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Two key figures honored for career contributions to Department of Film, Television, and Theatre

Author: Brian Wallheimer

Categories: General News, Research, Arts, and Faculty News

Two faculty members and former chairs who were instrumental in the development of the Department of Film, Television, and Theatre are taking their final bows. Mark Pilkinton, who expanded the department in the 1980s and pushed for the building of the DeBartolo Performing Arts Center, retired this summer. Donald Crafton unified the department during his tenure as chair and expanded it to include film and television studies. He will retire after the fall semester.

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Six history graduate students win Fulbright Awards in record-breaking year

Author: Carrie Gates

Categories: Graduate Students, General News, and Research

From investigating the lives of medieval Islamic scholars to studying 15th-century manuscripts from the confessors of Burgundy, history graduate students at Notre Dame are traveling the world to conduct original research. Six Ph.D. students in the Department of History have been awarded 2016-17 research grants from the Fulbright U.S. Student Program, the U.S. government’s flagship international educational exchange program.

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Global Dome Exchange Program: Crossing boundaries and borders

Author: Rina Buznea

Categories: Graduate Students, General News, Research, Internationalism, and Faculty News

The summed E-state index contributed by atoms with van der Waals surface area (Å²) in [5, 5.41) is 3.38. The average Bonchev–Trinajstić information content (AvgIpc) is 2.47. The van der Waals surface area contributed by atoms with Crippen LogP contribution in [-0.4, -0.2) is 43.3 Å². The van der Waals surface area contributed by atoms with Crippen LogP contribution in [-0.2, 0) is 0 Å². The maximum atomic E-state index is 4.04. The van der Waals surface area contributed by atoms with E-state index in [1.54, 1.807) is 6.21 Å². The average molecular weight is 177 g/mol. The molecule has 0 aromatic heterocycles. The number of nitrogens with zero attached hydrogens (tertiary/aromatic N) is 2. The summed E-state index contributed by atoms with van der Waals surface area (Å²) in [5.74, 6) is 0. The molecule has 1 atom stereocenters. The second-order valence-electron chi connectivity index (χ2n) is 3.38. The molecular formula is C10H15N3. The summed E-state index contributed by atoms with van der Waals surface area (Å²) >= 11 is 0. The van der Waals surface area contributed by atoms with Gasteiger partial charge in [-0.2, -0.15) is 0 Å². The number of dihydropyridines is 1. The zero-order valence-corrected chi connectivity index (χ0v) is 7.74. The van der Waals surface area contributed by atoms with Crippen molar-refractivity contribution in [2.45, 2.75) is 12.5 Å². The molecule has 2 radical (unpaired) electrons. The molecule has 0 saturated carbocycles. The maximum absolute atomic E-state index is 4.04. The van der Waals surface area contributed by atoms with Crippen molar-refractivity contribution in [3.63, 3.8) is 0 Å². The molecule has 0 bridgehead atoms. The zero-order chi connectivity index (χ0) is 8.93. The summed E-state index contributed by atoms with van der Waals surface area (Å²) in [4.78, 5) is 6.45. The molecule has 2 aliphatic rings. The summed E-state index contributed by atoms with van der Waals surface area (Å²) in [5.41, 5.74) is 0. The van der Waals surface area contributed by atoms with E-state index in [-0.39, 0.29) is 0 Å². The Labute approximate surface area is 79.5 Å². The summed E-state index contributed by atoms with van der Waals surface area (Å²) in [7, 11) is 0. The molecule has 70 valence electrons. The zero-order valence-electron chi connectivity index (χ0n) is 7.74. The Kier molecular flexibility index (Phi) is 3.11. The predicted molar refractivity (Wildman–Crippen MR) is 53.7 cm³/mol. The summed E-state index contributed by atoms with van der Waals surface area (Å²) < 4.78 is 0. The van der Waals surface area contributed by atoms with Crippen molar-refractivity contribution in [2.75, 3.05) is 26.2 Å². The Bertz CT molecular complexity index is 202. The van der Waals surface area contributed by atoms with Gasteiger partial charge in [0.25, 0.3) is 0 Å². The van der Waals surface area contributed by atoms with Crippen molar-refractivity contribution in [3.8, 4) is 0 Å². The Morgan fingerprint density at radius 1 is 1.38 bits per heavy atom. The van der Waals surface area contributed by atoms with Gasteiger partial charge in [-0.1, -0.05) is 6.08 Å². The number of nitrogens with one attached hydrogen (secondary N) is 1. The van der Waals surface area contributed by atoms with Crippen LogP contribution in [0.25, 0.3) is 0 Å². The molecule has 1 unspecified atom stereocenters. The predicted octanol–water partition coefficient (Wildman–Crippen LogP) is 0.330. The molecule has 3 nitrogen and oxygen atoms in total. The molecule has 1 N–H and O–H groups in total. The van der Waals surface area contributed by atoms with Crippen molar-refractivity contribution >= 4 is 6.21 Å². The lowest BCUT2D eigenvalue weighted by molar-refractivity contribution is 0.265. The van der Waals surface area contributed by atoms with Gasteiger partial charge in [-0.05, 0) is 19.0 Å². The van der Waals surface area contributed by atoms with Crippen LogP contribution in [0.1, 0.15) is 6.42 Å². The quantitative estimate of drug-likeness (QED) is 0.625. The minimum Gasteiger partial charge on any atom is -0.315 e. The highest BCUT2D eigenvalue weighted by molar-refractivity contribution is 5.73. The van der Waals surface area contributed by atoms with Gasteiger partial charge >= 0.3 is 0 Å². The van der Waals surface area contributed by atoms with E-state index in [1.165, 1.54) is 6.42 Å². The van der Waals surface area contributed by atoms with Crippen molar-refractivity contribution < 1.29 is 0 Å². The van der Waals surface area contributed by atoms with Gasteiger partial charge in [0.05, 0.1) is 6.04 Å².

Global Dome Exchange Program

the London Global Gateway hosted the fourth annual Global Dome Exchange Program, an intensive seminar designed to accelerate dissertation progress and build international networks of young scholars in the humanities. The program facilitated conversations between 15 graduate students and 18 guest faculty—with diverse interests spanning literature and history—from the University of Notre Dame, University of Oxford, King’s College London, and University of Edinburgh.

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Notre Dame psychologist looks at the toll of daily stressors on long-term health

Author: Brandi Klingerman

Categories: General News, Research, and Faculty News

How people react to stress–both psychologically and physically–can have implications for a person’s health and well-being, including how well they age. Professor of Psychology and Associate Vice President for Research Cindy Bergeman is conducting a 10-year study based on how different people respond to stress, why they react the way they do, and the different ways people cope.

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LEO’s James Sullivan presents homelessness prevention study on Capitol Hill

Author: Brittany Collins Kaufman

Categories: General News, Research, and Faculty News

James X. Sullivan

James Sullivan, Rev. Thomas J. McDonagh, C.S.C., Associate Professor of Economics and co-founder of the Wilson-Sheehan Lab for Economic Opportunities at the University of Notre Dame, will participate in a briefing to Congressional members, staff and other key stakeholders on Thursday (Sept. 15) about the impact of emergency assistance on homelessness.